|About the Book|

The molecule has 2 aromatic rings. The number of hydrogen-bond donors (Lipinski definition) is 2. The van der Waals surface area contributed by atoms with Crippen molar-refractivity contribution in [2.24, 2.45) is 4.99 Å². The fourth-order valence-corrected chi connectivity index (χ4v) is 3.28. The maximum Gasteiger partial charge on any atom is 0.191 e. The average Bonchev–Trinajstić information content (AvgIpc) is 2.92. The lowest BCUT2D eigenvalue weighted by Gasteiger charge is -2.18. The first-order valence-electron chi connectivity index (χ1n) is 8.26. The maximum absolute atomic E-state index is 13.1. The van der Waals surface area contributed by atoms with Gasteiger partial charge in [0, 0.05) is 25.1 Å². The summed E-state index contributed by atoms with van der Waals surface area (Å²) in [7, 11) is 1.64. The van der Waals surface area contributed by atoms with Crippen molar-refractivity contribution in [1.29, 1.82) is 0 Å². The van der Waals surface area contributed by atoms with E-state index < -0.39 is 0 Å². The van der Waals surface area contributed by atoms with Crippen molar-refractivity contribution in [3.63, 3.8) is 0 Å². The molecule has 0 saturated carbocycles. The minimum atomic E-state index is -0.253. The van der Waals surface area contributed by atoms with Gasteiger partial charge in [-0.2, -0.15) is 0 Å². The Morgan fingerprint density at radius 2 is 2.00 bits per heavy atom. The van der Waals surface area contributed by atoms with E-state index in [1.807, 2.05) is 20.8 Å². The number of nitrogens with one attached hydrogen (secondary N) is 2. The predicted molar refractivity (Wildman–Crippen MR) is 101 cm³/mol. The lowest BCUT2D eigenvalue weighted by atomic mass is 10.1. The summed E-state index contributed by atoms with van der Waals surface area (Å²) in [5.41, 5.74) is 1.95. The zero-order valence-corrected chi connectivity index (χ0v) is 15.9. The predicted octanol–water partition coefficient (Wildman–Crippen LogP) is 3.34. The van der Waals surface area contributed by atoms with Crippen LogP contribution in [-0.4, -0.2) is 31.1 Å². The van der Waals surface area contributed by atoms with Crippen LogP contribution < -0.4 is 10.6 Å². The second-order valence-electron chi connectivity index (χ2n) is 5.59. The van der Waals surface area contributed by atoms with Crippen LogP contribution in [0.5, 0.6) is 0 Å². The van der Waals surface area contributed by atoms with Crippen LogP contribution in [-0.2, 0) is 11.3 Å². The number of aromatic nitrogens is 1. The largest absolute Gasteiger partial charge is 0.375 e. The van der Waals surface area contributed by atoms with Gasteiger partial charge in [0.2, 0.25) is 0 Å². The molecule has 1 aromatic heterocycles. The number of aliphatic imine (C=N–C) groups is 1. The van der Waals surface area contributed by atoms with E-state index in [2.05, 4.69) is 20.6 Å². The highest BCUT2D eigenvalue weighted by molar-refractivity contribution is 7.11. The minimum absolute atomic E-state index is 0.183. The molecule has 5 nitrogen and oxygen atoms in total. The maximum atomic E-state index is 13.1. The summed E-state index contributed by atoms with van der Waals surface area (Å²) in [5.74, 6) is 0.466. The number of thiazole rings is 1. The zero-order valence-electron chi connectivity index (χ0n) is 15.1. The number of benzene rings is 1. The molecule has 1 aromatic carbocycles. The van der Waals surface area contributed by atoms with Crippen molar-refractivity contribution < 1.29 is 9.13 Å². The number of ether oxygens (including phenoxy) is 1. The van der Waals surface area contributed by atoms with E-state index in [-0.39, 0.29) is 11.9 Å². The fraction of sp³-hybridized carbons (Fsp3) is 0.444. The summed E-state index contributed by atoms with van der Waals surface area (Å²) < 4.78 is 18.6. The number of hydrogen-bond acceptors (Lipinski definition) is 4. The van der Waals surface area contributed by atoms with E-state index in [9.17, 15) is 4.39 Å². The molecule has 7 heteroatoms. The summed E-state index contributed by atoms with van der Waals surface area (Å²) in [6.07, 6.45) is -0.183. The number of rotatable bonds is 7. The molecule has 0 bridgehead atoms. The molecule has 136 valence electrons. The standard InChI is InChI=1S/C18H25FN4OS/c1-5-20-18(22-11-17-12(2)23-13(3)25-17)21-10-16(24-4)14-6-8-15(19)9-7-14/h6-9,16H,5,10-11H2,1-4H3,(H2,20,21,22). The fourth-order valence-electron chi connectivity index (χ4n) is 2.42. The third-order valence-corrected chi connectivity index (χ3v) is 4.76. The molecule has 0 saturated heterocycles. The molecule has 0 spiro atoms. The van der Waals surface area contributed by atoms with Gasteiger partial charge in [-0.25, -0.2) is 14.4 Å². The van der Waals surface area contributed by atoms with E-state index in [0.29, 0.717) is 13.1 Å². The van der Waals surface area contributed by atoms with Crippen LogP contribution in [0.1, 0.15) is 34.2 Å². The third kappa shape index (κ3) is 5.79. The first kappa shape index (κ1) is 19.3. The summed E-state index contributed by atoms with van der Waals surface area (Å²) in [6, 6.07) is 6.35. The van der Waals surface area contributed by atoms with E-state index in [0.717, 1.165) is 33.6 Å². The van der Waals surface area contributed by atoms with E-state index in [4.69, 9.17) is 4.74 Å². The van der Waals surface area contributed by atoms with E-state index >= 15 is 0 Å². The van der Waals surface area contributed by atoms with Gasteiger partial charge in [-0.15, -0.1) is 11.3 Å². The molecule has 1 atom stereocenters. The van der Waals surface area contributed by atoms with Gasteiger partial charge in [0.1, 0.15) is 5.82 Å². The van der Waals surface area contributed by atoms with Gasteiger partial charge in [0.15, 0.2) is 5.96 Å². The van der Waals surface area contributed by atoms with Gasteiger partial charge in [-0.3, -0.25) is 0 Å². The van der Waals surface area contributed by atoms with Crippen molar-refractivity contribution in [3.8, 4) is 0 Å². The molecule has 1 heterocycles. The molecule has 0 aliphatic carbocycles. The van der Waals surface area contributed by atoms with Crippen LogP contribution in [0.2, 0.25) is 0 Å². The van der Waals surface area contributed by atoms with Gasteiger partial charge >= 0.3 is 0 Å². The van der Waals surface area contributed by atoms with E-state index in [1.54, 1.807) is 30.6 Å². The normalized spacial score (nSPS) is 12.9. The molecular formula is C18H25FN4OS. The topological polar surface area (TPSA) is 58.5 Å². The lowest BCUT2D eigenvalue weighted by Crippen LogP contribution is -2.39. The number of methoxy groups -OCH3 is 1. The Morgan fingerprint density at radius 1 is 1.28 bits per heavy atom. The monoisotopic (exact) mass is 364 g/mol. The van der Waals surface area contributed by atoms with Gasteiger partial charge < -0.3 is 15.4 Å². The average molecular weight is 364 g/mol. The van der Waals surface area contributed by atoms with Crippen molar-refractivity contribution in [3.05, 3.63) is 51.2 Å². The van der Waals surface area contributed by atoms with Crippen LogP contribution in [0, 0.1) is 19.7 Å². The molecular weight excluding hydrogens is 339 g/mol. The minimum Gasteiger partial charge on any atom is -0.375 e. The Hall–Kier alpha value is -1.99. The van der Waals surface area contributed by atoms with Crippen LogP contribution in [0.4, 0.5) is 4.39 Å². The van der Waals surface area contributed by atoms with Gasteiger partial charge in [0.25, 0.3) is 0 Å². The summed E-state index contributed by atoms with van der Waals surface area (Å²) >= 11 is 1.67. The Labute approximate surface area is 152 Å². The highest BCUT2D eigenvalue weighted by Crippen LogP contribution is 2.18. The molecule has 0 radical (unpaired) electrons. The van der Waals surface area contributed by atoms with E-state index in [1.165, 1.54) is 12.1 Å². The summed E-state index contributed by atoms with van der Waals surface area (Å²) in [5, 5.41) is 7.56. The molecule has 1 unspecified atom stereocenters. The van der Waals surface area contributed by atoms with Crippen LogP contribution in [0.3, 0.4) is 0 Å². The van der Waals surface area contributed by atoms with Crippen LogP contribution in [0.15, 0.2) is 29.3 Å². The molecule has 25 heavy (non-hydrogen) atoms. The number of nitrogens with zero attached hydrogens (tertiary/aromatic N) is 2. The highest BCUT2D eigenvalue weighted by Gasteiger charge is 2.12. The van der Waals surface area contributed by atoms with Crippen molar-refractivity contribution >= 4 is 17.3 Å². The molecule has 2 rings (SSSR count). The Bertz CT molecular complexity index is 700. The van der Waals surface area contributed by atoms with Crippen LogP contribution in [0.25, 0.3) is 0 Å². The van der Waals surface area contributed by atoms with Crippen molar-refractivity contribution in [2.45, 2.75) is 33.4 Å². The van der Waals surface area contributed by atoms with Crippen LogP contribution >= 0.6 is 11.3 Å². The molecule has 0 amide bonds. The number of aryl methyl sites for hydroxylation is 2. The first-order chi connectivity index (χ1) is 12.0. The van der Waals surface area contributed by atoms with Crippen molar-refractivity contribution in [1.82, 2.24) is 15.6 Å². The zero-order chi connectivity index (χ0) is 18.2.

This dissertation examines the history and productions of Czechoslovakias Army Film studio between 1951 and 1971. During these twenty years (encompassing the first two decades of communist rule in the country), the studios output shifted from itsMoreThis dissertation examines the history and productions of Czechoslovakias Army Film studio between 1951 and 1971. During these twenty years (encompassing the first two decades of communist rule in the country), the studios output shifted from its traditional propaganda and training films to politically radical, aesthetically modernist films that had little to do with defense. The dissertation explains how a combination of personnel (most of the premier figures in Czechoslovak cinema served in the studio for periods) and institutional factors (the militarys financial resources and a liberal staff) briefly resulted in a sheltered environment in which, paradoxically, military filmmakers had more creative freedom than those outside the military.-Relying on interviews with filmmakers and previously unexplored archival documents and films, this study brings the history of this virtually unknown studio and its films to light, illuminating the diversity of film production in communist-era East Central Europe not through the regions more commonly studied feature-length fiction films, but rather through its nonfiction, short, and nontheatrical genres. It also offers a rereading of postwar Czechoslovak cinema, adding to existing scholarship on the famous Czechoslovak New Wave, which has typically been read as a movement that arose from the work of auteurs and the influence of international art cinema, and in opposition to the communist state. The dissertation, conversely, argues that in the case of Army Film, art cinema arose at the core of---and with direct support from---the state- and that some of the studios oppositional filmmaking practices were rooted, in part, in the Stalinist period. On a broader level, it thus proposes a reconsideration of the relationship between the state and cultural production in East Central Europe.